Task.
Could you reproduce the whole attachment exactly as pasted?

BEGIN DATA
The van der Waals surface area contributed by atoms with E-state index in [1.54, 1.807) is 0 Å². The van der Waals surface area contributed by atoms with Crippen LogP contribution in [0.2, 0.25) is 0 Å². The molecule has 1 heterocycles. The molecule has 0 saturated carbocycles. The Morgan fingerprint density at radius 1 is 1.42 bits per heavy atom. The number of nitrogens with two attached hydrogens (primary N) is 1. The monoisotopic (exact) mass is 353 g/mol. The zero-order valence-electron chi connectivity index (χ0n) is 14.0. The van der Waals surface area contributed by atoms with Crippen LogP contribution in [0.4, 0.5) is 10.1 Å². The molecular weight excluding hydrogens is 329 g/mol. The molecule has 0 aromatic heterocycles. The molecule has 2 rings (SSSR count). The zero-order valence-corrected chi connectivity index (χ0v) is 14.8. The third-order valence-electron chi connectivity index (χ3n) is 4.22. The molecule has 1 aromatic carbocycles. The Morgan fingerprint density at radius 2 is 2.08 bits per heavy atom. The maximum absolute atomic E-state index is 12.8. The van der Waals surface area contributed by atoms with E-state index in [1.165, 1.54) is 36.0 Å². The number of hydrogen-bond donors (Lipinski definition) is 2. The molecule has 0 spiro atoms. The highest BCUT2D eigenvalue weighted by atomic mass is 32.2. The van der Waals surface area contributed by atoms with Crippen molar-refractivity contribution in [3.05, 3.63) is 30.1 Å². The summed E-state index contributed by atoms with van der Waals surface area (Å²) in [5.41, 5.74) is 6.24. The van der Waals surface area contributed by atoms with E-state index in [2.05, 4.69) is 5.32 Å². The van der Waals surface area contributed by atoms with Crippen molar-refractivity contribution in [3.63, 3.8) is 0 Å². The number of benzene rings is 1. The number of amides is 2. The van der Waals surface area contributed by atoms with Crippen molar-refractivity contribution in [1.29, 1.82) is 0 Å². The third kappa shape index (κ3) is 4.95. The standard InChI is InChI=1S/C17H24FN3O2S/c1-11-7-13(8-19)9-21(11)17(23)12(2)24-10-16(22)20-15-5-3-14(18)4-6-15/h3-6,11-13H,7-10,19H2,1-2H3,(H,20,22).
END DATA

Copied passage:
The van der Waals surface area contributed by atoms with E-state index in [1.54, 1.807) is 0 Å². The van der Waals surface area contributed by atoms with Crippen LogP contribution in [0.2, 0.25) is 0 Å². The molecule has 1 heterocycles. The molecule has 0 saturated carbocycles. The Morgan fingerprint density at radius 1 is 1.42 bits per heavy atom. The number of nitrogens with two attached hydrogens (primary N) is 1. The monoisotopic (exact) mass is 353 g/mol. The zero-order valence-electron chi connectivity index (χ0n) is 14.0. The van der Waals surface area contributed by atoms with Crippen LogP contribution in [0.4, 0.5) is 10.1 Å². The molecular weight excluding hydrogens is 329 g/mol. The molecule has 0 aromatic heterocycles. The molecule has 2 rings (SSSR count). The zero-order valence-corrected chi connectivity index (χ0v) is 14.8. The third-order valence-electron chi connectivity index (χ3n) is 4.22. The molecule has 1 aromatic carbocycles. The Morgan fingerprint density at radius 2 is 2.08 bits per heavy atom. The maximum absolute atomic E-state index is 12.8. The van der Waals surface area contributed by atoms with E-state index in [1.165, 1.54) is 36.0 Å². The number of hydrogen-bond donors (Lipinski definition) is 2. The molecule has 0 spiro atoms. The highest BCUT2D eigenvalue weighted by atomic mass is 32.2. The van der Waals surface area contributed by atoms with Crippen molar-refractivity contribution in [3.05, 3.63) is 30.1 Å². The summed E-state index contributed by atoms with van der Waals surface area (Å²) in [5.41, 5.74) is 6.24. The van der Waals surface area contributed by atoms with E-state index in [2.05, 4.69) is 5.32 Å². The van der Waals surface area contributed by atoms with Crippen molar-refractivity contribution in [3.63, 3.8) is 0 Å². The number of benzene rings is 1. The number of amides is 2. The van der Waals surface area contributed by atoms with Crippen molar-refractivity contribution in [1.29, 1.82) is 0 Å². The third kappa shape index (κ3) is 4.95. The standard InChI is InChI=1S/C17H24FN3O2S/c1-11-7-13(8-19)9-21(11)17(23)12(2)24-10-16(22)20-15-5-3-14(18)4-6-15/h3-6,11-13H,7-10,19H2,1-2H3,(H,20,22).